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Phoksundo Lake, (Nepali: फोक्सुण्डो ताल, NLK Phoksuṇḍo tāl), is an alpine fresh water oligotrophic lake in Nepal’s Shey Phoksundo National Park, located at an elevation of 3,611.5 m (11,849 ft) above sea level in the Dolpa District. Phoksundo Lake is 494 ha (1.91 sq mi) in size with a water volume of 409,000,000 m3 (1.44×1010 cu ft) and a discharge of 3.715 m3/s (131.2 cu ft/s). In 2004, a survey by the Department of Hydrology and Meteorology measured the maximum depth of the lake at 145 m (476 ft).
Panorama phoksumdo lake from camp.jpg
Dolpa District, Nepal
5.15 km (3.20 mi)
800 m (2,600 ft)
494 ha (1.91 sq mi)
145 m (476 ft)
409×106 m3 (14.4×109 cu ft)
3,612 m (11,850 ft)
23 September 2007
Wikimedia Commons has media related to Phoksundo Lake.
In September 2007, Phoksundo Lake has been designated a Ramsar site.
On the lake’ southern end, the village of Ringmo sits on the 30,000- to 40,000-year-old landslide dam that formed the lake. Past the dam, the waters of the lake plunge over a 167 m (548 ft) tall waterfall.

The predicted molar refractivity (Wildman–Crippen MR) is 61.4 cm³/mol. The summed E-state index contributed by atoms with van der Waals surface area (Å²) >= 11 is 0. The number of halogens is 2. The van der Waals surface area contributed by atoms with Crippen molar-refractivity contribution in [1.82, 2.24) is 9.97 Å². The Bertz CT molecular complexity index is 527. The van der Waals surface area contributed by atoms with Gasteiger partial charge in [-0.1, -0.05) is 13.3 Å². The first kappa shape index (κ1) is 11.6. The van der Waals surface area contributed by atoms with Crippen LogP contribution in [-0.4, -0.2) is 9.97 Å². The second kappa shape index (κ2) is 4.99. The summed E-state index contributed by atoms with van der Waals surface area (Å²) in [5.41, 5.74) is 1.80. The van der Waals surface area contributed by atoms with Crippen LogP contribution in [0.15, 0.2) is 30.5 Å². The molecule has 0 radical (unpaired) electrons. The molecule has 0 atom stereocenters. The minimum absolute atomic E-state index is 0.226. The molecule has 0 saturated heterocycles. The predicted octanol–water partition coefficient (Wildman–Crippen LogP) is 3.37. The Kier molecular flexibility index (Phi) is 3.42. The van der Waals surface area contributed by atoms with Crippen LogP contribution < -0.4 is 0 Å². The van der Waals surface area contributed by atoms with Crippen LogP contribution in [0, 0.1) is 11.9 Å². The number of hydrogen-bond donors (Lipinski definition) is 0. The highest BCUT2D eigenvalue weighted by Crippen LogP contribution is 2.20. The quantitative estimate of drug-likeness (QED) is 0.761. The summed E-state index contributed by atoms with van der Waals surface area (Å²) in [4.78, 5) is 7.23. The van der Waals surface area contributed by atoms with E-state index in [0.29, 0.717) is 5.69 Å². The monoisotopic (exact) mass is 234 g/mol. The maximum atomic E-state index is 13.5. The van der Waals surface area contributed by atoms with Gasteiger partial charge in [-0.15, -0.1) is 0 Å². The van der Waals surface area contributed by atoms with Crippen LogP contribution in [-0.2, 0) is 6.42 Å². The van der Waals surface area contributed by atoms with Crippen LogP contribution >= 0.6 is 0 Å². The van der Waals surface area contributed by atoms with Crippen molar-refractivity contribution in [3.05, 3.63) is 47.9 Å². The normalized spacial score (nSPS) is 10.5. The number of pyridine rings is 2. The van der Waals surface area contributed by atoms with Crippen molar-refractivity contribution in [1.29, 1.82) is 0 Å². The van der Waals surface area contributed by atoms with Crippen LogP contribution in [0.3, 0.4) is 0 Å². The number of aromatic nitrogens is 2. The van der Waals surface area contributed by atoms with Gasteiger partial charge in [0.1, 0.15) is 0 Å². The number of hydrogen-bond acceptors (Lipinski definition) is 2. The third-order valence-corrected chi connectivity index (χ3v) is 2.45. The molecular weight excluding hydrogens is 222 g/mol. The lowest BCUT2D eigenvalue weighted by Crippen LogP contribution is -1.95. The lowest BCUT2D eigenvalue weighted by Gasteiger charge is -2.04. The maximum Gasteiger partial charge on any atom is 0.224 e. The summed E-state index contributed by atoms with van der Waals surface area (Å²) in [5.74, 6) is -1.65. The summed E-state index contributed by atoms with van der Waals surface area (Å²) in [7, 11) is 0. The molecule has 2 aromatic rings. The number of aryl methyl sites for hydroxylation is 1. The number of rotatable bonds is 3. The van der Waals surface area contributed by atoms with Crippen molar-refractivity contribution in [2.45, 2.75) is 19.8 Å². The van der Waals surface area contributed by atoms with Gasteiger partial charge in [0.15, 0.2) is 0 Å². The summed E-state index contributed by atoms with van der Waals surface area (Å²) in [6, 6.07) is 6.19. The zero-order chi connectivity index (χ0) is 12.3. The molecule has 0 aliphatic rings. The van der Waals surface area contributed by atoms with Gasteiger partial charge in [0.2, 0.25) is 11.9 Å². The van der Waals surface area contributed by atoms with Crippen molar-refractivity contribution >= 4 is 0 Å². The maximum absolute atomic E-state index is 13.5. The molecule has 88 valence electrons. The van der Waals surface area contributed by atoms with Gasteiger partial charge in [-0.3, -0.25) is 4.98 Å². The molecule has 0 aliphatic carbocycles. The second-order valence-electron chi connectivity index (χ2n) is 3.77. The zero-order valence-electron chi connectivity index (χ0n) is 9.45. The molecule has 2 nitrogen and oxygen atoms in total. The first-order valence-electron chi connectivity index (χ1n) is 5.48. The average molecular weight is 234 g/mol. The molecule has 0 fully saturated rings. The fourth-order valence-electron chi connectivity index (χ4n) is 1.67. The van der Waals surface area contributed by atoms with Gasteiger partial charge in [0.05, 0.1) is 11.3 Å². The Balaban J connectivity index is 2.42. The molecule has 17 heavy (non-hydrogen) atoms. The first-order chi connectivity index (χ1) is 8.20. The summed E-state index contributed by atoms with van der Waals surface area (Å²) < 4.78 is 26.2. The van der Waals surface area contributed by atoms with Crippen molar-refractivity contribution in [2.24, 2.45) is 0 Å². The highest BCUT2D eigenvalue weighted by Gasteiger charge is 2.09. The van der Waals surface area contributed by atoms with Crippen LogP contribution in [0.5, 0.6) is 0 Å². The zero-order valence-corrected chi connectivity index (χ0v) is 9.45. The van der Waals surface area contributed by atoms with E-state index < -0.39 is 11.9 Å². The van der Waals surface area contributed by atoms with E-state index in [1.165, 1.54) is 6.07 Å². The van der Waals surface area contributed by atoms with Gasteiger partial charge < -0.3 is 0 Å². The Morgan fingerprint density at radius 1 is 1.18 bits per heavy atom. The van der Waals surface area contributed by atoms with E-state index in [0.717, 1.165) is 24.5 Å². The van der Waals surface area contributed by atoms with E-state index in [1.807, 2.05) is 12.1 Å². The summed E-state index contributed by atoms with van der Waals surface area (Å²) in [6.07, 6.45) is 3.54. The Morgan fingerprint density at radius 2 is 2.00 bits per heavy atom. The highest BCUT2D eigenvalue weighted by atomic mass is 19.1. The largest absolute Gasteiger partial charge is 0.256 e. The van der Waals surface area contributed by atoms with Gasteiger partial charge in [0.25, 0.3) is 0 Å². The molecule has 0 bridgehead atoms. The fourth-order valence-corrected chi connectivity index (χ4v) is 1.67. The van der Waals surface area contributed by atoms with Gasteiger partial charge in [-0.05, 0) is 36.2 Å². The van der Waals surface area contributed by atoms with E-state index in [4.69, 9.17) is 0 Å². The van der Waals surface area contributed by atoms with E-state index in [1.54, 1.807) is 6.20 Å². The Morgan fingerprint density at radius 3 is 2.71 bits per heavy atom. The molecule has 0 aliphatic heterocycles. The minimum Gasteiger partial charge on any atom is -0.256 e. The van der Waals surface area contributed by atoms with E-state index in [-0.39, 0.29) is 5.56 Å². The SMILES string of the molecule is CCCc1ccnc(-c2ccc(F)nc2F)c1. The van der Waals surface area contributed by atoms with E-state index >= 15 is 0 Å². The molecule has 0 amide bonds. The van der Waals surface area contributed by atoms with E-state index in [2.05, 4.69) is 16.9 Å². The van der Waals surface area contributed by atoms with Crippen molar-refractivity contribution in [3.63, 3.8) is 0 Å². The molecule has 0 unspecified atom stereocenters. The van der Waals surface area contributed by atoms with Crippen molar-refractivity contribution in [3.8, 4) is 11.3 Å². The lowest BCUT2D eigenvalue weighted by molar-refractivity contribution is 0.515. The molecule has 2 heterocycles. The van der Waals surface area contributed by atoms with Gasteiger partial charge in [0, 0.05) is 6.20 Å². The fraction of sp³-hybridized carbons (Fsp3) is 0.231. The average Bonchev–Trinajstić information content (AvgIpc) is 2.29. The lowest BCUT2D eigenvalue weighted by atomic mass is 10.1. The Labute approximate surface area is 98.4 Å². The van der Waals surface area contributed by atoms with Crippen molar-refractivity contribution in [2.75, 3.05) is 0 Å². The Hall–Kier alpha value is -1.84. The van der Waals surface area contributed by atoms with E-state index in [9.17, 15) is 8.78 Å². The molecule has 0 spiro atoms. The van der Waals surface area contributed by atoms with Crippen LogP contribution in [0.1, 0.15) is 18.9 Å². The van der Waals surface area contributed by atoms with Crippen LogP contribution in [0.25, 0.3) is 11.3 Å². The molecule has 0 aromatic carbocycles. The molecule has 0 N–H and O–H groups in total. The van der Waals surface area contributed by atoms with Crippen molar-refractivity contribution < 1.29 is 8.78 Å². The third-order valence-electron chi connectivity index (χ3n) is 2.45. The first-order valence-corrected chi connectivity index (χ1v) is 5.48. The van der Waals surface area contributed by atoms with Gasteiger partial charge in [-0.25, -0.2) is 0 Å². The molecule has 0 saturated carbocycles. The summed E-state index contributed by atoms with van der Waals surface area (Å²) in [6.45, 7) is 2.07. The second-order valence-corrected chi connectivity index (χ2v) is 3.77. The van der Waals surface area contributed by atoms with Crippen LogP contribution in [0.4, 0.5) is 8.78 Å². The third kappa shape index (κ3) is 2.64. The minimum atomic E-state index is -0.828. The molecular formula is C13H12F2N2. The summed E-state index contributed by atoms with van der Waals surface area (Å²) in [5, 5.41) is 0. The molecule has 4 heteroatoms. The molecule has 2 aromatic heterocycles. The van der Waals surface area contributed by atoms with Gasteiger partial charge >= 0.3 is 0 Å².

Lake Phoksundo located in Dolpo, Nepal
There are more than 20 stupas in the southern belt, and one gompa in the eastern side of the lake, where annual prayers and worship are carried out. Traditional Tibetan culture prevails in upper Dolpo; Buddhism and Bon are prevalent in lower Dolpo, including Ringmo village.
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Rara Lake (Nepali: रारा ताल) is the biggest and deepest fresh water lake in the Nepal Himalayas. It is the main feature of Rara National Park, located in Jumla and Mugu Districts. In September 2007, it was declared a Ramsar site, covering 1,583 ha (6.11 sq mi) including the surrounding wetland.